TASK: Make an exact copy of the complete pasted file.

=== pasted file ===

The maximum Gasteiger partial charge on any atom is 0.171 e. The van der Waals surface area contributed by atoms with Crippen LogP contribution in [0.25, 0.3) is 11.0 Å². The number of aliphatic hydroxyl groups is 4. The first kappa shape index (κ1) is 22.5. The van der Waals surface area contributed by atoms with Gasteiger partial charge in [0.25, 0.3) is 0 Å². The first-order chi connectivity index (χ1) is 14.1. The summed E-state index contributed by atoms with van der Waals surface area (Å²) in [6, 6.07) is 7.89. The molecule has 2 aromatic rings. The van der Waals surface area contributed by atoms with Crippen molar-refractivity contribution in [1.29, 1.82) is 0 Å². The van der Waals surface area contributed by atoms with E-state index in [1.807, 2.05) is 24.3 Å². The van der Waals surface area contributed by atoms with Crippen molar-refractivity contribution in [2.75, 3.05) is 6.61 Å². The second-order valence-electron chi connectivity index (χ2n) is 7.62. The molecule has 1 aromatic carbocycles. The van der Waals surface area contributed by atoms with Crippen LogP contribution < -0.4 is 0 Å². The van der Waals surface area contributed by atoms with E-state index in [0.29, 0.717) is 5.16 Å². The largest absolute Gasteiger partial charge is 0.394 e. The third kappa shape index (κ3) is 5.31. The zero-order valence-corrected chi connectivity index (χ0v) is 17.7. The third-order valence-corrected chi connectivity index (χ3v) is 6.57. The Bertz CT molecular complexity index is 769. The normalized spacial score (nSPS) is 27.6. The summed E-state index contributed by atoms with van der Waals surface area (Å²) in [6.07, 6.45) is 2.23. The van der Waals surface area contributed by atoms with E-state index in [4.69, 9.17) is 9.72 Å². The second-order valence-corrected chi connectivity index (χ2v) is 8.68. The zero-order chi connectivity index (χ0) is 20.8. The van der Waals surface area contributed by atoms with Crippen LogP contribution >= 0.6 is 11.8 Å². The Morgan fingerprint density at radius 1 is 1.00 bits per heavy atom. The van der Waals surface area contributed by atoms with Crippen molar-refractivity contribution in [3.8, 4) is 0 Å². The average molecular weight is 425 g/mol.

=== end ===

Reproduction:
The maximum Gasteiger partial charge on any atom is 0.171 e. The van der Waals surface area contributed by atoms with Crippen LogP contribution in [0.25, 0.3) is 11.0 Å². The number of aliphatic hydroxyl groups is 4. The first kappa shape index (κ1) is 22.5. The van der Waals surface area contributed by atoms with Gasteiger partial charge in [0.25, 0.3) is 0 Å². The first-order chi connectivity index (χ1) is 14.1. The summed E-state index contributed by atoms with van der Waals surface area (Å²) in [6, 6.07) is 7.89. The molecule has 2 aromatic rings. The van der Waals surface area contributed by atoms with Crippen molar-refractivity contribution in [1.29, 1.82) is 0 Å². The van der Waals surface area contributed by atoms with E-state index in [1.807, 2.05) is 24.3 Å². The van der Waals surface area contributed by atoms with Crippen molar-refractivity contribution in [2.75, 3.05) is 6.61 Å². The second-order valence-electron chi connectivity index (χ2n) is 7.62. The molecule has 1 aromatic carbocycles. The van der Waals surface area contributed by atoms with Crippen LogP contribution < -0.4 is 0 Å². The van der Waals surface area contributed by atoms with E-state index in [0.29, 0.717) is 5.16 Å². The largest absolute Gasteiger partial charge is 0.394 e. The third kappa shape index (κ3) is 5.31. The zero-order valence-corrected chi connectivity index (χ0v) is 17.7. The third-order valence-corrected chi connectivity index (χ3v) is 6.57. The Bertz CT molecular complexity index is 769. The normalized spacial score (nSPS) is 27.6. The summed E-state index contributed by atoms with van der Waals surface area (Å²) in [6.07, 6.45) is 2.23. The van der Waals surface area contributed by atoms with E-state index in [4.69, 9.17) is 9.72 Å². The second-order valence-corrected chi connectivity index (χ2v) is 8.68. The zero-order chi connectivity index (χ0) is 20.8. The van der Waals surface area contributed by atoms with Crippen LogP contribution >= 0.6 is 11.8 Å². The Morgan fingerprint density at radius 1 is 1.00 bits per heavy atom. The van der Waals surface area contributed by atoms with Crippen molar-refractivity contribution in [3.8, 4) is 0 Å². The average molecular weight is 425 g/mol.